Diabetes is known to damage nerves in the arms and legs, sometimes leading to the painful condition known as diabetic neuropathy or the need to amputate limbs. Research since the 1960s has suggested the disease may also affect the brain itself; for example, people with diabetes are twice as likely as the general population to develop depression.
To find out whether the depression is a "psychological" response to the illness or results from structural brain changes, Alan Jacobson and colleagues at the Joslin Diabetes Center and Harvard Medical School, Boston, examined levels of gray matter-brain tissue rich in cell bodies, which constitutes key areas such as the cerebral cortex and the movement centers known as the basal ganglia.
The team used voxel-based morphometry, which creates detailed, three-dimensional representations of magnetic resonance imaging (MRI) scans. Reporting in the February issue of the journal Diabetes, the researchers found that diabetes patients had decreased levels of gray matter density in areas of the brain responsible for memory, language processing, and attention, compared with healthy controls. The decreases were more prevalent in patients with wide fluctuations of blood sugar, particularly in those with many episodes of low blood sugar resulting in unconsciousness.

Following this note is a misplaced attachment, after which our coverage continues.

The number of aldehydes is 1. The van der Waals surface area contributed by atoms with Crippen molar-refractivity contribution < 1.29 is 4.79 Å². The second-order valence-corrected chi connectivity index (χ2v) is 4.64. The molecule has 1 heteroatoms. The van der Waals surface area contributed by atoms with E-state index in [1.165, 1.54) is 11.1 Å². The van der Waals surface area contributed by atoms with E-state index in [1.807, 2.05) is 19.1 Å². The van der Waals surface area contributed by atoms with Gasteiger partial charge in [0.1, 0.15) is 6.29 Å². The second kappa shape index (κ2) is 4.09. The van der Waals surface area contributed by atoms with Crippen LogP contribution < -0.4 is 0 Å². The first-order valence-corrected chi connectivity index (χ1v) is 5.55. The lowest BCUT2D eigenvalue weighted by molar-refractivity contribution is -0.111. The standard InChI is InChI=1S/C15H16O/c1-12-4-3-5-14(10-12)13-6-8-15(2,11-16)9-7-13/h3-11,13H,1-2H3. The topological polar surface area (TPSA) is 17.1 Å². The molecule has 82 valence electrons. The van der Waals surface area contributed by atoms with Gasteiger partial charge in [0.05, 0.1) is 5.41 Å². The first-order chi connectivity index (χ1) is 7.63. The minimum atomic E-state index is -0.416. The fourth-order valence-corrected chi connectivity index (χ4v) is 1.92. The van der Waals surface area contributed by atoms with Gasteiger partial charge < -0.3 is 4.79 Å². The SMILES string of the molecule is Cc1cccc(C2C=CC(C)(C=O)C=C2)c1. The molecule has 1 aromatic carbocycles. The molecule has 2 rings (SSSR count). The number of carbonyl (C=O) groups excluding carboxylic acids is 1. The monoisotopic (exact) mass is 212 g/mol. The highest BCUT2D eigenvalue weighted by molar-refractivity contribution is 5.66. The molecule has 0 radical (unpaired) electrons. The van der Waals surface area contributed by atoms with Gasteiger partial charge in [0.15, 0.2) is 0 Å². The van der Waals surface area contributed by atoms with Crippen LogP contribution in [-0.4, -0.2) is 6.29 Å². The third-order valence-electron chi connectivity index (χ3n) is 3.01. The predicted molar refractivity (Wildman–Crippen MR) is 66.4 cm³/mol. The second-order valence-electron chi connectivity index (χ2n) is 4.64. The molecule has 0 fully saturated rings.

Although cognitive tests revealed few differences between diabetes patients and controls, "it's possible that the structural changes we observed signal future cognitive problems," says study author Perry Renshaw of McLean Hospital in Belmont, Mass. Future studies will use MRI to help measure any cognitive and emotional changes, with the goal of treating and preventing depression in diabetic patients.